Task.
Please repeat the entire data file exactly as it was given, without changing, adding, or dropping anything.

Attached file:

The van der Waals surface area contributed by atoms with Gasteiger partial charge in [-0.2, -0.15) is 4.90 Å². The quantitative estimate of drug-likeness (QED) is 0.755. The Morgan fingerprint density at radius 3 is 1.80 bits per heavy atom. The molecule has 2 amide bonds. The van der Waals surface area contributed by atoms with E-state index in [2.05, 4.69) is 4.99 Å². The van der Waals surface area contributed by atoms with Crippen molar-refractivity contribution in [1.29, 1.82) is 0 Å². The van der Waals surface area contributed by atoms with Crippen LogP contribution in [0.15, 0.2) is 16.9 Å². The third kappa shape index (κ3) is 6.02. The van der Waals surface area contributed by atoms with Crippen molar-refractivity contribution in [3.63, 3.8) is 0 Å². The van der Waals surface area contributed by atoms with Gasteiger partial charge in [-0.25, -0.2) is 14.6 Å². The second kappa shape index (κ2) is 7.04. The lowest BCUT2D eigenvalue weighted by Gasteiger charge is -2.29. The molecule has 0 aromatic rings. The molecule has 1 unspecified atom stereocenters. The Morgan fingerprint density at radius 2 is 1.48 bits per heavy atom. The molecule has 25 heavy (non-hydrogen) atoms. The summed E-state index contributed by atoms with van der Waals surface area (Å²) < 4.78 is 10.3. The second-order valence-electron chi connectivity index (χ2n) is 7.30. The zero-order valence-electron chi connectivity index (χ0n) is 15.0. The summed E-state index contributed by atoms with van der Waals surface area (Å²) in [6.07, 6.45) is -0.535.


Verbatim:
The van der Waals surface area contributed by atoms with Gasteiger partial charge in [-0.2, -0.15) is 4.90 Å². The quantitative estimate of drug-likeness (QED) is 0.755. The Morgan fingerprint density at radius 3 is 1.80 bits per heavy atom. The molecule has 2 amide bonds. The van der Waals surface area contributed by atoms with E-state index in [2.05, 4.69) is 4.99 Å². The van der Waals surface area contributed by atoms with Crippen molar-refractivity contribution in [1.29, 1.82) is 0 Å². The van der Waals surface area contributed by atoms with Crippen LogP contribution in [0.15, 0.2) is 16.9 Å². The third kappa shape index (κ3) is 6.02. The van der Waals surface area contributed by atoms with Crippen molar-refractivity contribution in [3.63, 3.8) is 0 Å². The van der Waals surface area contributed by atoms with Gasteiger partial charge in [-0.25, -0.2) is 14.6 Å². The second kappa shape index (κ2) is 7.04. The lowest BCUT2D eigenvalue weighted by Gasteiger charge is -2.29. The molecule has 0 aromatic rings. The molecule has 1 unspecified atom stereocenters. The Morgan fingerprint density at radius 2 is 1.48 bits per heavy atom. The molecule has 25 heavy (non-hydrogen) atoms. The summed E-state index contributed by atoms with van der Waals surface area (Å²) < 4.78 is 10.3. The second-order valence-electron chi connectivity index (χ2n) is 7.30. The zero-order valence-electron chi connectivity index (χ0n) is 15.0. The summed E-state index contributed by atoms with van der Waals surface area (Å²) in [6.07, 6.45) is -0.535.